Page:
Wed | Jan 19, 2022

Is this intense summer heat making my mouth sick?

Published:Monday | July 20, 2015 | 12:00 AMDr Jillian Gooden

If you reside in Jamaica, you should be experiencing the intense, seemingly everlasting heat and drought conditions affecting our land. Unfortunately, we have no choice but to endure conditions until they subside.

It is, therefore, important to know the possible ill effects these issues can have on our bodies, including our mouths, and how best to care for ourselves, during this time.

The most common manifestation of the existing climatic condition is dehydration. This can have many negative effects on our bodies.

Dehydration is a condition which occurs when the body does not have enough water to regulate its normal functions.

The average human body is made up of approximately 65 per cent water and uses this precious commodity for many processes, including urination, defecation, breathing and sweating.

If water and salts are not replenished when lost, or, if we lose more water than we take in, our bodies will become dehydrated.

Common symptoms of dehydration include:

- Increased thirst

- Dry mouth

- Dizziness

- Fainting

- Increased heart rate

- Confusion

- Inability to sweat

- Reduced urine output

- Weakness


Dehydration and Oral Health


So, how exactly does dehydration affect one's mouth?

Dehydration often results in the reduction in the production of saliva, causing dry mouth. This, in turn, can increase one's susceptibility to problems such as mouth sores (mucositis), gum disease (gingivitis) and even cavities.

Saliva is the first line of defence for our teeth and gums, as it not only moisturises our oral mucosa, but it also contains nutrients and antibodies which prevent bacterial growth and protect our tooth enamel (the outer layer of the tooth).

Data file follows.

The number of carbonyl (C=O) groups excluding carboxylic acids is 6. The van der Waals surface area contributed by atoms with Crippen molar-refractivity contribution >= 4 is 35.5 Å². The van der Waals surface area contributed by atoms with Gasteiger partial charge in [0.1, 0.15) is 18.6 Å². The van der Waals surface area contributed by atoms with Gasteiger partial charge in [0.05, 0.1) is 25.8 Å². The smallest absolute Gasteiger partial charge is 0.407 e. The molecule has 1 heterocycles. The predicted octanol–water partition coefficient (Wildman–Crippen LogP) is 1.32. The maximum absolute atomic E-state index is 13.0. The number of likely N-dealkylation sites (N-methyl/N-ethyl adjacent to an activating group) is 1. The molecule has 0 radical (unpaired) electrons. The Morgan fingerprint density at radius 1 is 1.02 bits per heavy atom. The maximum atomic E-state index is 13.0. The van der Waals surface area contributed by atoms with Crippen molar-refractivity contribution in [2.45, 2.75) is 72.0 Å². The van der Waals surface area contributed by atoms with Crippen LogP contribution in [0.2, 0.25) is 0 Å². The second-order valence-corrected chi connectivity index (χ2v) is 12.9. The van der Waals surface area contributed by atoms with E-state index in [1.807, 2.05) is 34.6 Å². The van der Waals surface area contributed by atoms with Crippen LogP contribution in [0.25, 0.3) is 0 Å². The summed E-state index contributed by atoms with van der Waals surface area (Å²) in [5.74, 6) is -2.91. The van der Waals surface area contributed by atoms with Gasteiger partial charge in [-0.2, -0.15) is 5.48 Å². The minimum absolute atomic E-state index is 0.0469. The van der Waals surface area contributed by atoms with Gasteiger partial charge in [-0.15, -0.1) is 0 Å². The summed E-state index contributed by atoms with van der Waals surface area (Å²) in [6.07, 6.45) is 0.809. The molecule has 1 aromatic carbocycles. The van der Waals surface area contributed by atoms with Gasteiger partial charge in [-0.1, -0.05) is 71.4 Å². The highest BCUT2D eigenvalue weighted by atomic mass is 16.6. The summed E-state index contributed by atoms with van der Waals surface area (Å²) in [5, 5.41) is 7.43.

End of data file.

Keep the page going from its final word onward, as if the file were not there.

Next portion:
When salivary flow is reduced, the mouth is less able to clear food debris and plaque from our teeth and gums, resulting in an environment that is ideal for bacterial growth. This can cause bad breath, gum diseases and tooth decay.

Our oral health is even further compromised as a result of the ongoing water lock-offs, which prevents most of us from effectively conducting routine oral-hygiene practices such as brushing our teeth before retiring to bed.




Some simple ways to keep our bodies hydrated and healthy during the summer heat are:

- Drink plenty of water. Experts recommend at least one gallon (eight, eight-ounce glasses) of water per day.

- Consider sports beverages that contain the necessary ions (salts) to restore your body's electrolytes.

- Physically active persons who tend to sweat a lot should drink plenty of fluids before and after activity.

- Limit alcohol consumption, as alcohol has diuretic properties, and will promote water excretion.

- Try to stay in well ventilated or air conditioned environments.

- Limit direct exposure to heat by dressing appropriately. Consider wearing accessories like hats and light-coloured, loose clothing.

Dehydration significantly increases one's risk to oral infections. If you have suffered from dehydration and have recovered, we advise that you visit your dentist as soon as possible to assess if your dental health has been affected in any way. Early diagnosis and treatment/management will go a far way in preventing irreversible damage to your oral cavity.

- Dr Jillian Gooden, DDS, practises at Dental Group Associates, 17 Ripon Road, Kingston 5. Email: or